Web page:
9th Circuit asks for briefing on 2nd Circuit Viacom Decision – UMG v Veoh affected
You will recall that the 2nd Circuit just issued its ruling in the Viacom/YouTube case. The 2nd Circuit essentially added a third type of knowledge that, if proven, would remove ISPs from enjoying the DMCA safe harbors thus subjecting the ISPs to contributory copyright liability. That knowledge is called “wilfull blindness” and has been written about in this blog previously.
Over at the Ninth Circuit, the court has now asked the parties in the UMG/Veoh case for supplemental briefing on these issues as raised and ruled on by the 2nd Circuit:
“Does the Second Circuit draw the correct distinction between actual and red flag knowledge? If so, does the distinction affect the disposition of this case?”
“If there is no knowledge requirement, does a copyright holder need to show that a service provider possesses ‘something more than the ability to remove or block access to materials posted on a service provider’s website’ in order to have the right and ability to control infringement? If so, what must the copyright holder show? Should this Court adopt the Second Circuit’s resolution of these questions?”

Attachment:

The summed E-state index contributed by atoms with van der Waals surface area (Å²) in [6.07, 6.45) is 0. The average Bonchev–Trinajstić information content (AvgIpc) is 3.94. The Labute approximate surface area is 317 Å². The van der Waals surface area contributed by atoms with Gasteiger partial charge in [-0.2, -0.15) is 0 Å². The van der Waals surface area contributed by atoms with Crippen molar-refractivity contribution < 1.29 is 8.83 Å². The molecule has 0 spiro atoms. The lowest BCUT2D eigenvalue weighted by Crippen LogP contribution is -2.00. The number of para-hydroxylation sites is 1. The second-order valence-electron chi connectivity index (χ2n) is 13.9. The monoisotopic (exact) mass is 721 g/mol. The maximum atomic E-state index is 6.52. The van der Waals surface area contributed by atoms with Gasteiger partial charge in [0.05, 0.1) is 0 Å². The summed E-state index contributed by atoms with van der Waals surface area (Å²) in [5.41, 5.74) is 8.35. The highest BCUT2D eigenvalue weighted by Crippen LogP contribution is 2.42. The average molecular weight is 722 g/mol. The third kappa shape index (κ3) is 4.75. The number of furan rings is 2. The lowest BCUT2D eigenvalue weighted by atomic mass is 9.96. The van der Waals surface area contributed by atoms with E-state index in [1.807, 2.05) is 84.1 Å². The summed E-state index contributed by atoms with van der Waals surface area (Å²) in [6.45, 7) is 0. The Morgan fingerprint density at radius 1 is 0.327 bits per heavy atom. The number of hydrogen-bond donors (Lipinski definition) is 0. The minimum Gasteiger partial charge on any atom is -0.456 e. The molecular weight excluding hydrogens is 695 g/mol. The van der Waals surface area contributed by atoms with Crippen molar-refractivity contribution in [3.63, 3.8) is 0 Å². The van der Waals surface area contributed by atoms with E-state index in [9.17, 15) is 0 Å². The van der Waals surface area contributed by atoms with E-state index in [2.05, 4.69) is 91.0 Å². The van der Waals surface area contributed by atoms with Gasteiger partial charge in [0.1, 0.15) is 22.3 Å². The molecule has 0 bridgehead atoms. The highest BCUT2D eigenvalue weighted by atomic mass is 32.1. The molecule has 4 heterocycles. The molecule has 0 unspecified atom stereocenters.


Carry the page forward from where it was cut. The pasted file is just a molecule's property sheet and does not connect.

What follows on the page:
The parties have 21 days to submit their supplemental briefs.
What is unique about this situation is that the 9th Circuit already decided the UMG/Veoh case in December of 2011 and ruled against Universal in favor of the ISP, Veoh. So, the 9th Circuit seems to be looking at whether or not it should also adopt the 2nd Circuit’s new law created in the Viacom/Youtube case. This means that the 9th Circuit may be issuing a revised opinion that may significantly change the underlying decision! This is a big deal.
The federal circuits each have the right to make their own laws. Many times, the Circuits are split on the same legal issues meaning that one district may apply the same law differently to the same facts than another district. A split in the districts is one reason why cases are appealed to the U.S. Supreme Court – to get a rule of law that applies to the entire U.S. instead of having the law applied differently depending on where you live. The 2nd Circuit is a leading Circuit covering New York and the East Coast. The Ninth Circuit is a leading Circuit covering California and many West Coast states.
More on this as it develops will be posted.